Downhill running has an important effect on performance in trail running competitions, but it is less studied than uphill running. The purpose of this study was to investigate the cardiorespiratory response during 15 min of downhill running (DR) and to evaluate the neuromuscular consequences in a group of trail runners. Before and after a 15-min DR trial (slope: −25%) at ~60% of maximal oxygen consumption (V̇O2max), we evaluated maximal voluntary contraction torque (MVCt) and muscle contractility in a group of seventeen trail running athletes. Additionally, during the DR trial, we measured V̇O2 and heart rate (HR). V̇O2 and HR increased as a function of time, reaching +19.8 ± 15.9% (p < 0.001; ES: 0.49, medium) and +15.3 ± 9.9% (p < 0.001; ES: 0.55, large), respectively, in the last minute of DR. Post-exercise, the MVCt decreased (−22.2 ± 12.0%; p < 0.001; ES = 0.55, large) with respect to the pre-exercise value. All the parameters related to muscle contractility were impaired after DR: the torque evoked by a potentiated high frequency doublet decreased (−28.5 ± 12.7%; p < 0.001; ES: 0.61, large), as did the torque response from the single-pulse stimulation (St, −41.6 ± 13.6%; p < 0.001; ES: 0.70, large) and the M-wave (−11.8 ± 12.1%; p < 0.001; ES: 0.22, small). We found that after 15 min of DR, athletes had a decreased MVCt, which was ascribed mainly to peripheral rather than central alterations. Additionally, during low-intensity DR exercise, muscle fatigue and exercise-induced muscle damage may contribute to the development of O2 and HR drift. Full article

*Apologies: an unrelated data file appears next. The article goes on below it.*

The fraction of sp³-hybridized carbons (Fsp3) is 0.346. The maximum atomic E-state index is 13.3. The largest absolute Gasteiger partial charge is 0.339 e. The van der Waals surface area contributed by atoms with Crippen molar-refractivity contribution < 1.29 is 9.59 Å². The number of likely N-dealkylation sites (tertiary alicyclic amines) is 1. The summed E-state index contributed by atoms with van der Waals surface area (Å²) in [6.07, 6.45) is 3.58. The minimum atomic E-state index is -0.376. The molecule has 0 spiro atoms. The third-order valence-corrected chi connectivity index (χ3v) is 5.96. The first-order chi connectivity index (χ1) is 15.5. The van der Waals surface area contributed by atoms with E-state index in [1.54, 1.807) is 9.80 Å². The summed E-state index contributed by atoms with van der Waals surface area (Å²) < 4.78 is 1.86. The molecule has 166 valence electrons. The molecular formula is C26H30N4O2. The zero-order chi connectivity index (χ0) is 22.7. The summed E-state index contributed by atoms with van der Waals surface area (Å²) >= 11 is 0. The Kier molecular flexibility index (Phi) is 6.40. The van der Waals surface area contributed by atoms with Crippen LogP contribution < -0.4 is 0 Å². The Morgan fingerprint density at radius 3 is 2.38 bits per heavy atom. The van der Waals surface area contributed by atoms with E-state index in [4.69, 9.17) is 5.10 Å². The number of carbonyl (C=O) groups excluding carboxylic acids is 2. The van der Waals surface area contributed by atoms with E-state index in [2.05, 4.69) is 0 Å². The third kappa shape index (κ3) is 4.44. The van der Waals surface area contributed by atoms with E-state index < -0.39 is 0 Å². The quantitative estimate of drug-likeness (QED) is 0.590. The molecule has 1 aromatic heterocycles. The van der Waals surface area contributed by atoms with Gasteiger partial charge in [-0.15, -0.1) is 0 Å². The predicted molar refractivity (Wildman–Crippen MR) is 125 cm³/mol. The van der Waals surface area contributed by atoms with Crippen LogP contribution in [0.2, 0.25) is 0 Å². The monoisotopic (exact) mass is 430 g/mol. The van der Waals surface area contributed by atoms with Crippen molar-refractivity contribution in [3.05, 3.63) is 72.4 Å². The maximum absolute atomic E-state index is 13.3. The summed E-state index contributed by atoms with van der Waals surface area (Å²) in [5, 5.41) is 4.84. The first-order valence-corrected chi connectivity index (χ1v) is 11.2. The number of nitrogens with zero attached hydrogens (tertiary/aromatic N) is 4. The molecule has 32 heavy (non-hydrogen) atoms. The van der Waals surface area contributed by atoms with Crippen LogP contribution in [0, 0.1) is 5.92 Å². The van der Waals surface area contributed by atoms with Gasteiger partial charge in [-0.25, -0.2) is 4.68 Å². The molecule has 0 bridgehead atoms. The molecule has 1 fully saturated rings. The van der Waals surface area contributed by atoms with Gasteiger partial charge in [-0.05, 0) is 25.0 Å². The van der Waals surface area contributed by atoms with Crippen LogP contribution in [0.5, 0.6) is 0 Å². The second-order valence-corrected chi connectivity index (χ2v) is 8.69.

(This article belongs to the Special Issue The Marathon: Environmental and Public Health Aspects)
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Article
Pace Controlled by a Steady-State Physiological Variable Is Associated with Better Performance in a 3000 M Run
Int. J. Environ. Res. Public Health 2021, 18(15), 7886; https://0-doi-org.brum.beds.ac.uk/10.3390/ijerph18157886 - 26 Jul 2021
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Abstract
This paper aims to test the hypothesis whereby freely chosen running pace is less effective than pace controlled by a steady-state physiological variable. Methods Eight runners performed four maximum-effort 3000 m time trials on a running track. The first time trial (TT1) was [...] Read more.
This paper aims to test the hypothesis whereby freely chosen running pace is less effective than pace controlled by a steady-state physiological variable. Methods Eight runners performed four maximum-effort 3000 m time trials on a running track. The first time trial (TT1) was freely paced. In the following 3000 m time trials, the pace was controlled so that the average speed (TT2), average V˙O2 (TT3) or average HR (TT4) recorded in TT1 was maintained throughout the time trial. Results: Physiologically controlled pace was associated with a faster time (mean ± standard deviation: 740 ± 34 s for TT3 and 748 ± 33 s for TT4, vs. 854 ± 53 s for TT1; p < 0.01), a lower oxygen cost of running (200 ± 5 and 220 ± 3 vs. 310 ± 5 mLO2·kg−1·km−1, respectively; p < 0.02), a lower cardiac cost (0.69 ± 0.08 and 0.69 ± 0.04 vs. 0.86 ± 0.09 beat·m−1, respectively; p < 0.01), and a more positively skewed speed distribution (skewness: 1.7 ± 0.9 and 1.3 ± 0.6 vs. 0.2 ± 0.4, p < 0.05). Conclusion: Physiologically controlled pace (at the average V˙O2 or HR recorded in a freely paced run) was associated with a faster time, a more favorable speed distribution and lower levels of physiological strain, relative to freely chosen pace. This finding suggests that non-elite runners do not spontaneously choose the best pace strategy. Full article
(This article belongs to the Special Issue The Marathon: Environmental and Public Health Aspects)